The casualties included firefighters who attended the initial fires on the roof of the turbine building. All these were put out in a few hours, but radiation doses on the first day were estimated to range up to 20,000 millisieverts (mSv), causing 28 deaths – six of which were firemen – by the end of July 1986.

    The next task was cleaning up the radioactivity at the site so that the remaining three reactors could be restarted, and the damaged reactor shielded more permanently. About 200,000 people ('liquidators') from all over the Soviet Union were involved in the recovery and clean-up during 1986 and 1987. They received high doses of radiation, averaging around 100 millisieverts. Some 20,000 of them received about 250 mSv and a few received 500 mSv. Later, the number of liquidators swelled to over 600,000 but most of these received only low radiation doses. The highest doses were received by about 1000 emergency workers and on-site personnel during the first day of the accident.

    Initial radiation exposure in contaminated areas was due to short-lived iodine-131; later caesium-137 was the main hazard. (Both are fission products dispersed from the reactor core, with half lives of eight days and 30 years, respectively. 1.8 Ebq of I-131 and 0.085 Ebq of Cs-137 were released.) About five million people lived in areas contaminated (above 37 kBq/m2 Cs-137) and about 400,000 lived in more contaminated areas of strict control by authorities (above 555 kBq/m2 Cs-137).

    On 2-3 May, some 45,000 residents were evacuated from within a 10 km radius of the plant, notably from the plant operators' town of Pripyat. On 4 May, all those living within a 30 kilometre radius – a further 116,000 people from the more contaminated area – were evacuated and later relocated. About 1000 of these have since returned unofficially to live within the contaminated zone. Most of those evacuated received radiation doses of less than 50 mSv, although a few received 100 mSv or more.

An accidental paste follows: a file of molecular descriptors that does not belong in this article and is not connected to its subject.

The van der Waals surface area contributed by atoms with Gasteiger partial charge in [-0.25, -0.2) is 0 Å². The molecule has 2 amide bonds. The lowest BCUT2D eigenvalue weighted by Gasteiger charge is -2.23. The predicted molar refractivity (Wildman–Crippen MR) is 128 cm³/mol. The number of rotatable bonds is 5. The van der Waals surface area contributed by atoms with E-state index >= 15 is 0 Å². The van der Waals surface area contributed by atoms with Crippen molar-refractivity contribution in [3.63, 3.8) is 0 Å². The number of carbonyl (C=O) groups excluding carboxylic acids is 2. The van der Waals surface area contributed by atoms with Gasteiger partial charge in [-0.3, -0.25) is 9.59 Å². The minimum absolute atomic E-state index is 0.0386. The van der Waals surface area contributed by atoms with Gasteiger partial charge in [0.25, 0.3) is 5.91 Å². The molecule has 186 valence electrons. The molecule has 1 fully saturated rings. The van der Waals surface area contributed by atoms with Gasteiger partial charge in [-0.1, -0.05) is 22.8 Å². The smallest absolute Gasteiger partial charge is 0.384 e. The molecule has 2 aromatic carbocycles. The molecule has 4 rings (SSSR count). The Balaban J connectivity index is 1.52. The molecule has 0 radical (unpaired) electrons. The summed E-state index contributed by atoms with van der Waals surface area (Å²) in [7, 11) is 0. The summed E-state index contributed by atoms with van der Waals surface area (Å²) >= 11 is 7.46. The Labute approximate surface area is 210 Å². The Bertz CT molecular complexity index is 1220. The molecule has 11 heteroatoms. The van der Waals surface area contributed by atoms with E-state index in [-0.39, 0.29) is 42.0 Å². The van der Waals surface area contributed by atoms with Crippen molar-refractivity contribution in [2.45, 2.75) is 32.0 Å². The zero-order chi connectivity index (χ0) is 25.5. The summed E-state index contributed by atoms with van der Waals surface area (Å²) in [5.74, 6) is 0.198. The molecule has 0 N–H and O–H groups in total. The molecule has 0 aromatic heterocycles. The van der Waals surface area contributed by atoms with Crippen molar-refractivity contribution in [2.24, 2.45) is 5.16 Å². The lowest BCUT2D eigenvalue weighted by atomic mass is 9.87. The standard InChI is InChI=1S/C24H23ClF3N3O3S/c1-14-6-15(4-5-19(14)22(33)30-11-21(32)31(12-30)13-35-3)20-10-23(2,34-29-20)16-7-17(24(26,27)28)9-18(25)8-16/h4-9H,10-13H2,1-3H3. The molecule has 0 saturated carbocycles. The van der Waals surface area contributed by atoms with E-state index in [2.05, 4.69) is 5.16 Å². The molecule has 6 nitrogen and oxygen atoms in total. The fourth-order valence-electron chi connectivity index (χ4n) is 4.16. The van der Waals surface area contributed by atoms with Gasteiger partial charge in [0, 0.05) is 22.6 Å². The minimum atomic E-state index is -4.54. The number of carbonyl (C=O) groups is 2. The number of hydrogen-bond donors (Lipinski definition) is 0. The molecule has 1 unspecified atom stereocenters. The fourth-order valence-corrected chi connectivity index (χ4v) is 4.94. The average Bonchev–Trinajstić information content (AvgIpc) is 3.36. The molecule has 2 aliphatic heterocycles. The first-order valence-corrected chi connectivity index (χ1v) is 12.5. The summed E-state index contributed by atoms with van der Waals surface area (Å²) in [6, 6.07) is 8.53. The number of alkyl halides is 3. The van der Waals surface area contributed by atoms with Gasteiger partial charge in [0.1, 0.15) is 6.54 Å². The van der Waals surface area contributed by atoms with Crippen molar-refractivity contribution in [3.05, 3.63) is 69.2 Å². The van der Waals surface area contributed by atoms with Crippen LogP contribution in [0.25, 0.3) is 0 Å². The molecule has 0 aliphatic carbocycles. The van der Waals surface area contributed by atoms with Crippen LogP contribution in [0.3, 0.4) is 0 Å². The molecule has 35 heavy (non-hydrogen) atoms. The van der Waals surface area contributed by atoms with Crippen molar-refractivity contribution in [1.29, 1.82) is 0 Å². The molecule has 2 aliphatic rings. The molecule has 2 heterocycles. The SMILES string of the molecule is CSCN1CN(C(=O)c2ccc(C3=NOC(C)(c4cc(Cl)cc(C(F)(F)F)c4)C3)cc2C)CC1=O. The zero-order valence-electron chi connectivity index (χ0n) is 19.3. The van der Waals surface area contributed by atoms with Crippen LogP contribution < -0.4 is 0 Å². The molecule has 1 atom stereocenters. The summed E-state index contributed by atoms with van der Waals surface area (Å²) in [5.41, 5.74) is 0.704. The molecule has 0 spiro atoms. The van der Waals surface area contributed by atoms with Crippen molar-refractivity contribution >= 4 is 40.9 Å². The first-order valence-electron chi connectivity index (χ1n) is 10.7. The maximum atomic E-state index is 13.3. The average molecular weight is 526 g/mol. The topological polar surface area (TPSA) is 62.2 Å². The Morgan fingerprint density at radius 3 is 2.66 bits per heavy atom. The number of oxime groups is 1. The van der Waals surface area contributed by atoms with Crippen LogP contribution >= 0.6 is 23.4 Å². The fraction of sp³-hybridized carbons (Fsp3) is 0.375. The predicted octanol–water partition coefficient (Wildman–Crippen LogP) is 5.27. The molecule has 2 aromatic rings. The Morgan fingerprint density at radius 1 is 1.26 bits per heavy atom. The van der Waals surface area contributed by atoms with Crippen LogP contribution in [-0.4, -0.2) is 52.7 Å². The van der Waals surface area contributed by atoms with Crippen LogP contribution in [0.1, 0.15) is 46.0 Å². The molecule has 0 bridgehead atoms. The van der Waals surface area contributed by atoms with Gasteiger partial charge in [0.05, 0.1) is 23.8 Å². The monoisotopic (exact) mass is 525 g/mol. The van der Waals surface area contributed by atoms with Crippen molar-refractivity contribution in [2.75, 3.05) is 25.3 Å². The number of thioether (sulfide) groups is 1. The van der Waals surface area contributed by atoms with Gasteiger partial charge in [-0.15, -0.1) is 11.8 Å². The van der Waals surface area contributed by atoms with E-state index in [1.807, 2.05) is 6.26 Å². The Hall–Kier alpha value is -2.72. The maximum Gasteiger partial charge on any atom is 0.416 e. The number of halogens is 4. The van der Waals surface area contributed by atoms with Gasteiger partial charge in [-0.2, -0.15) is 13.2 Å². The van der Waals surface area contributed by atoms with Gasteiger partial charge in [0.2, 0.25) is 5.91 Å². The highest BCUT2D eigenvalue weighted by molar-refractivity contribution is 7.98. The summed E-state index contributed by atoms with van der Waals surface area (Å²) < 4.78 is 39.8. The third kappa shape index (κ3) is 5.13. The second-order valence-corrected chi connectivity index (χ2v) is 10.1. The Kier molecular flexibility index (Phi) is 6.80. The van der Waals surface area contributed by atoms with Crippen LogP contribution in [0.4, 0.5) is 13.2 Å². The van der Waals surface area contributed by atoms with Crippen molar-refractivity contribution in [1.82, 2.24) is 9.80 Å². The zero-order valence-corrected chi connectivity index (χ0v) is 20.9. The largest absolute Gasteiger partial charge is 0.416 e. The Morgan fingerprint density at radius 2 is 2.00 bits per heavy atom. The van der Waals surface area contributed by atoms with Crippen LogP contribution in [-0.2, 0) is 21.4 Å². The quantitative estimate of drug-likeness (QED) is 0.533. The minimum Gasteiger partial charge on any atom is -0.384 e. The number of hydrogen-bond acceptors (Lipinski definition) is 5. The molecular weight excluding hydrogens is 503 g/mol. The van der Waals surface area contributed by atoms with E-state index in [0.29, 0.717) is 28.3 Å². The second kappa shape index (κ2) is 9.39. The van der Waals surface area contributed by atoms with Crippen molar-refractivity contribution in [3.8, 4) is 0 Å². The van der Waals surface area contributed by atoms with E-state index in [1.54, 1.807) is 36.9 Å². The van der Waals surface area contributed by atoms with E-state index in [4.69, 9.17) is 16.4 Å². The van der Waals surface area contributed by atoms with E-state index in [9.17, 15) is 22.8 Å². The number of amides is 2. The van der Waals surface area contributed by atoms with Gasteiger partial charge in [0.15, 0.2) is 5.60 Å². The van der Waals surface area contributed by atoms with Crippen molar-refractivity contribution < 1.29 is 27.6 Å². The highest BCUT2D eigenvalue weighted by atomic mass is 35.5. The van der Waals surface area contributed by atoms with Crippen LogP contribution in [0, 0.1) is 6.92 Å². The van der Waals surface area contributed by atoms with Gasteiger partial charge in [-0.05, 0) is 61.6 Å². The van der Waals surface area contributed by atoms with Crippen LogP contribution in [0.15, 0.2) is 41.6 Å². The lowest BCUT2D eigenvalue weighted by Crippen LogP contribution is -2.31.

Reliable information about the accident and resulting contamination was not available to affected people for about two years following the accident. This led to distrust and confusion about health effects.

    In the years following the accident, a further 210,000 people were resettled into less contaminated areas, and the initial 30 km radius exclusion zone (2800 km2) was modified and extended to cover 4300 square kilometres. This resettlement was due to application of a criterion of 350 mSv projected lifetime radiation dose, though in fact radiation in most of the affected area (apart from half a square kilometre) fell rapidly so that average doses were less than 50% above normal background of 2.5 mSv/yr.

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    Reactor 4 embedded in concrete and steel due to be recovered in 2013

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    Pripyat today overgrown and decaying ..

    Amusement park...this report contains HDR images

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    Kindergarten 1

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    Monument outside the kindergarten in memory of those that died in the disaster

    thanks for looking OLDSKOOL part two to follow...........